Let’s face it, pizza is one of the God’s greatest gifts to mankind. With an innumerable variety of pizzas that change region to region, it really is hard to go wrong with any kind of pizza topping. But there are a few flavors, universally adored by the masses, and one such flavor, is the Supreme.
The supreme pizza, by its very nature, is also extremely area dependent. Toppings vary in regions and countries, but in general, most supreme pizzas come with the following toppings:
- Green Pepper
- Black Olives
- Mozzarella Cheese
- Italian Sausage
- Vegetables of choice
The combination of these main ingredients and local heroes makes this pizza truly a supreme delight for any occasion.
I’m aware there must be loads of questions in your mind about the supreme, but worry not pizza loving citizen, I shall answer all questions. By the end of this article, you will be a supreme pizza expert, and flex your skills at the next pizza party.
Take out or home cooked?
With the comforts of modern life, we’ve grown used to the ease of having our food delivered to us at the push of a button.
Which is all nice sometimes, but if you truly want to experience the greatness of true supreme pizza, there is no way anything mass produced can come close to the home-made stuff.
Fresh ingredients, your own choice of toppings and a lil’ bit of love go a long way into making a pizza taste better.
Always remember, a pizza delivered is fast food, a pizza made at home is gourmet. This is why, I am obsessed with outdoor pizza ovens because you can make delicious pizza pies at the ease of your home, spending quality time with your family.
Do I need to precook my ingredients before adding them?
This question is common among home chefs looking to throw in their hats in the pizza making world. Short answer: sometimes. Long answer: it depends on the ingredients.
Fresh vegetables with high water contents need to have some of that water evaporated, otherwise the pizza might get soiled with water, which is why we recommend precooking or par cooking them first to get the most out of those veggies.
For sausage, a quick sauté in the pan before adding to your bed of dough will do the trick. With fresh bacon, it is always best to give it a gentle fry before adding it to the pizza, so that it crisps up along with the pizza in the oven.
Pepperoni and ham come pre-cooked, so there is no need to cook them, just toss them with the others and enjoy the wonders of an immaculate pizza flavor.
Should I use a pizza stone?
YES! I cannot overstate how much better a pizza becomes if you use a pizza stone. Since most households cannot logistically stores an entire wood burning pizza oven, a pizza stone is the next best thing.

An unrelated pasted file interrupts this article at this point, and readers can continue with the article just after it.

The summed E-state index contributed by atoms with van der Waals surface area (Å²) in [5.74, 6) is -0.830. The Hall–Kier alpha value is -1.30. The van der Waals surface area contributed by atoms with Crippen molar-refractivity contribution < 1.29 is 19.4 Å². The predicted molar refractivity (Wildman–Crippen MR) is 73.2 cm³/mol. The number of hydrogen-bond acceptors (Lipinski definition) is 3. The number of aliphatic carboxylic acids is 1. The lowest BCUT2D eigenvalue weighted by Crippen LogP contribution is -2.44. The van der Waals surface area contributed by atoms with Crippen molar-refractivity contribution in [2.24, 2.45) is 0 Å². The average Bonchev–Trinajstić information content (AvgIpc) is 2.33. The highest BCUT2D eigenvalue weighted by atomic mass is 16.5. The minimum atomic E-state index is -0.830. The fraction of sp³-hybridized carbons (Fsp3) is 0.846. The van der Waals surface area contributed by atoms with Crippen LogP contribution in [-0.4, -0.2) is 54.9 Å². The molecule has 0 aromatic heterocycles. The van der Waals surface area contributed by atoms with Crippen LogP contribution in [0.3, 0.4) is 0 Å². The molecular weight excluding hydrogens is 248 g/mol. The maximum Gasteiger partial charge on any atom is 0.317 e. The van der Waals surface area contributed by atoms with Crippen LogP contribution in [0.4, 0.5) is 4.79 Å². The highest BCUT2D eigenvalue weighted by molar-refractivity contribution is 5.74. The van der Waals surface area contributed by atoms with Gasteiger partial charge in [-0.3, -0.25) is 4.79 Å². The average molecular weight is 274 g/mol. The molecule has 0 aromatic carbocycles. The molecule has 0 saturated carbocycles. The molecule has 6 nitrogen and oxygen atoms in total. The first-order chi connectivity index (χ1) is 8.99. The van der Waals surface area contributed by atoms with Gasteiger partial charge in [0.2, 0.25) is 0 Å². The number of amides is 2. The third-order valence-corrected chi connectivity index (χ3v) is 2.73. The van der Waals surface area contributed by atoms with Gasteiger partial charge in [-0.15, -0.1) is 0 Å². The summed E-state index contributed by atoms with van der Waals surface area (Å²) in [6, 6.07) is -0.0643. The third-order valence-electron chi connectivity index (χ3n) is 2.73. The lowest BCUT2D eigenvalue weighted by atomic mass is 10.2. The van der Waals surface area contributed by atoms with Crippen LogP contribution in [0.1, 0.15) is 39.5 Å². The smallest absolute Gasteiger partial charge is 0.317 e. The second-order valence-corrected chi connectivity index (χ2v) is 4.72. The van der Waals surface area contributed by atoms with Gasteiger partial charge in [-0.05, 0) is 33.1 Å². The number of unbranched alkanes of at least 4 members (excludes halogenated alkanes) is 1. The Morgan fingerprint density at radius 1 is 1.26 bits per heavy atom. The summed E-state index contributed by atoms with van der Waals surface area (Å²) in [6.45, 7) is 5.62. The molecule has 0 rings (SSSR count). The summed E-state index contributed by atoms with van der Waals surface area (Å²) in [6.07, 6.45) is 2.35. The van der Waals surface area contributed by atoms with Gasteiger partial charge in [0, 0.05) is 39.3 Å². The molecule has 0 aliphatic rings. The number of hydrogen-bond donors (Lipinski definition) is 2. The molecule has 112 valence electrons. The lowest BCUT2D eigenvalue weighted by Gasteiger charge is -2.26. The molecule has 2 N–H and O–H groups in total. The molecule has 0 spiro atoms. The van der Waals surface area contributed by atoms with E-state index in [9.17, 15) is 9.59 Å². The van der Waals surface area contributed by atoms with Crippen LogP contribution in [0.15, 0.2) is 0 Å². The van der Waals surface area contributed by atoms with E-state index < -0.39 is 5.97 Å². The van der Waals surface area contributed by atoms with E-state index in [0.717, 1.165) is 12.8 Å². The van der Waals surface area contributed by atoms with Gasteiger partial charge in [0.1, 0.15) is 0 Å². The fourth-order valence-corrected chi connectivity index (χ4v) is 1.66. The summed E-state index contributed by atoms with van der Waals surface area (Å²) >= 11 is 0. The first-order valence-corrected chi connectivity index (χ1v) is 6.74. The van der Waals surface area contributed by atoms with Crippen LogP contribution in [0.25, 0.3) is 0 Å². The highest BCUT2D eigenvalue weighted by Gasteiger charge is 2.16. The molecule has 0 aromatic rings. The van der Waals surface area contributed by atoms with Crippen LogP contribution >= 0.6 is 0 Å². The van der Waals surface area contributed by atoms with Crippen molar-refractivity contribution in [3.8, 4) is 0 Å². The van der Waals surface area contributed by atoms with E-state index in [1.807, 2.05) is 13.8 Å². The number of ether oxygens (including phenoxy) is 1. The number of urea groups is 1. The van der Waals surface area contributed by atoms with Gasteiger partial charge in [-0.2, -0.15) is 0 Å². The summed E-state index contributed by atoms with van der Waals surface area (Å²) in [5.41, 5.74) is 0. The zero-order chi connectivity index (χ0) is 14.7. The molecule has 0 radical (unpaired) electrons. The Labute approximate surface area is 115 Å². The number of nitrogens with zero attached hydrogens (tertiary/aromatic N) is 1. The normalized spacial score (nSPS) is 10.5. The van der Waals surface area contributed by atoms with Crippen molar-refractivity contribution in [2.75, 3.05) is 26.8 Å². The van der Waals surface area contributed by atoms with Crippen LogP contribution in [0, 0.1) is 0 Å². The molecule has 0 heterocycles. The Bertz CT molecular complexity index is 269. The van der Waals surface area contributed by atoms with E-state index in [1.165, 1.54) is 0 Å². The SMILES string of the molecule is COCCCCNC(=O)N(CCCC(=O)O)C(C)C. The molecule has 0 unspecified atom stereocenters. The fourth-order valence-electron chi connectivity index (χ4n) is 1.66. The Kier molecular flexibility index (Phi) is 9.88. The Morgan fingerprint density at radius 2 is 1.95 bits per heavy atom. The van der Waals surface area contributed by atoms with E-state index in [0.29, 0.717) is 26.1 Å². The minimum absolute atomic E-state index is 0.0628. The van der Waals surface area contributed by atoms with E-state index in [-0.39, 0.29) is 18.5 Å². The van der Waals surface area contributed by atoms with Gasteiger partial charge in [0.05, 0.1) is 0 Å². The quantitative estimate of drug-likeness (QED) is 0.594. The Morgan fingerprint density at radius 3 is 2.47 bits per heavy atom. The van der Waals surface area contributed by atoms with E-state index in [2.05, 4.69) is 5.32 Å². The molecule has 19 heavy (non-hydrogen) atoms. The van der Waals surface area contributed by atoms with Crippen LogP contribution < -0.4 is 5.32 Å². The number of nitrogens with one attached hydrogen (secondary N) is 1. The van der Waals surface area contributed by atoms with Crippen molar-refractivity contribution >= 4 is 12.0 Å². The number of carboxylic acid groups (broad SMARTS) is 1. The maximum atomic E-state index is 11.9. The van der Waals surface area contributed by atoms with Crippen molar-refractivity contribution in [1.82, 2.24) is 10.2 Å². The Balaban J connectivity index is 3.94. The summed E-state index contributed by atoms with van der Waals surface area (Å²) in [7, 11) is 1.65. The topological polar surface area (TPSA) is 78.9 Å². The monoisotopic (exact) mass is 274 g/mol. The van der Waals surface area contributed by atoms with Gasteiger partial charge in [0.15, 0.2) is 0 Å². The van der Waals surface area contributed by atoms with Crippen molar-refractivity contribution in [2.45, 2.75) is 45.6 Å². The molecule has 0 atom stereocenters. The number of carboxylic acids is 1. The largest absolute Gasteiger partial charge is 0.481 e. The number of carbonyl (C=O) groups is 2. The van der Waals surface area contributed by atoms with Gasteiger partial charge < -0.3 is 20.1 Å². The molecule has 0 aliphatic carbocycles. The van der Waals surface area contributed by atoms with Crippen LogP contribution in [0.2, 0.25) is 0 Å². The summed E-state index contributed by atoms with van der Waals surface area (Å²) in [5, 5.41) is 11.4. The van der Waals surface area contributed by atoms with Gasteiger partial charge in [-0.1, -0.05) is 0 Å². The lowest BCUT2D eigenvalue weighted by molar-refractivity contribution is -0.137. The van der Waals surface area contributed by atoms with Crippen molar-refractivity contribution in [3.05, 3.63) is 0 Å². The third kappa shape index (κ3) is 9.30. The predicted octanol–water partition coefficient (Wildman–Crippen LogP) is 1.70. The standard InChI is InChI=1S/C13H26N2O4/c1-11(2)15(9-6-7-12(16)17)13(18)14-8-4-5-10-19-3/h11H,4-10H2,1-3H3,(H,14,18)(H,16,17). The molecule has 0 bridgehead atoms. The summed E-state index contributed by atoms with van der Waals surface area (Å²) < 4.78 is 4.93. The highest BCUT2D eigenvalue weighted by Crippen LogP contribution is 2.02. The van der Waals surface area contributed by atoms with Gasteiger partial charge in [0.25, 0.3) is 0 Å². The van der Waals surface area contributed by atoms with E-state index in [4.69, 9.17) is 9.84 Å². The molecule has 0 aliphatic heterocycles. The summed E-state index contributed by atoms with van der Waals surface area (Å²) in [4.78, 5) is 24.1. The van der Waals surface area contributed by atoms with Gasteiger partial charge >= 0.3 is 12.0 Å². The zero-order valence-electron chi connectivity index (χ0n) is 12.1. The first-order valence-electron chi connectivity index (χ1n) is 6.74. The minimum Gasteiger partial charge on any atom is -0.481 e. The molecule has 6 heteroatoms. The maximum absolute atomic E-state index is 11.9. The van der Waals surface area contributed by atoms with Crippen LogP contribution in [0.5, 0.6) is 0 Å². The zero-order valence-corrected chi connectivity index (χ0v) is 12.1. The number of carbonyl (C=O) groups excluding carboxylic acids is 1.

The pizza stone absorbs and retains heat well, this action mimics a wood burning oven’s ability of even heat distribution, increasing the overall temperature and also giving the pizza even heating across the board.
The rewards? An amazing crust and a shorter cook time. So much shorter that one can use this to pump out a pizza in less than 10 minutes.
Having a pizza stone may add to the number of dishes to wash after a hearty meal, but trust me, it’s worth it. For proper care and technical details on how to operate a pizza stone, check out this article.
Do NOT roll your dough
Once your dough is rested and warmed to room temperature, it will be very elastic and easy to stretch, with a slight bubbly texture. You want to keep it that way, so skip the rolling pin, which will just deflate the dough and give you a cardboard crust.
Ditto for shaping the dough by pressing and patting down (which will also make it stick to your work surface).
Instead, put the ball of dough on a floured pizza peel and use curved fingers to gently pull from the center to make a round or oval shape with a raised crust at the edge.
Work your hands around the edge, lifting so that gravity does the work to stretch the dough very thin. Don’t worry about making a perfect circle. Think of those giant Neapolitan beauties, with their slightly irregular shapes and bubbly surfaces.
The bed of your supreme deserves to be made with love and care, so don’t skip out on the dough refining.
Pizza making is a widespread art, so there’s bound to be misinformation about it.
Less sauce is more
Marinara sauce makes the pizza, its one of the best things about any pizza, which is why most people think the more the merrier, but trust me, you could not be further from the truth.
Marinara sauce is excellent on pizza, but too much of it results in an over sauced soggy mess, so remember, when it comes to pizza sauce, less is more.
Do not use fresh Mozzarella
While it sounds tempting and healthy to make use of fresh ingredients for everything you cook, fresh mozzarella on a supreme is a bad idea.
Fresh mozzarella has a very high-water content, so using it will make your dough into a soggy mess, and leave you with a milky puddle.
For a glorious, stretchy cheese pull that will catapult you to internet fame, part-skim mozzarella — whether grated, sliced or diced — is the way to go.
For more information on the cheese the meets your needs, try reading up here.
The ideal cooking temperature for any pizza is 550 degrees Fahrenheit, or 288 degrees Celsius.
Always use a preheated oven and surface
An unheated oven brings its on slew of problems to the pizza cooking, but not having a preheated cook surface can be just as bad.
Uneven cooking is your worst enemy and a cold cook surface will do just that. So remember, preheat your oven to your desired temp, and let your cook surface (ideally a pizza stone) rest in there until they are both up to temp.
For more pizza making tips, I recommend reading this article.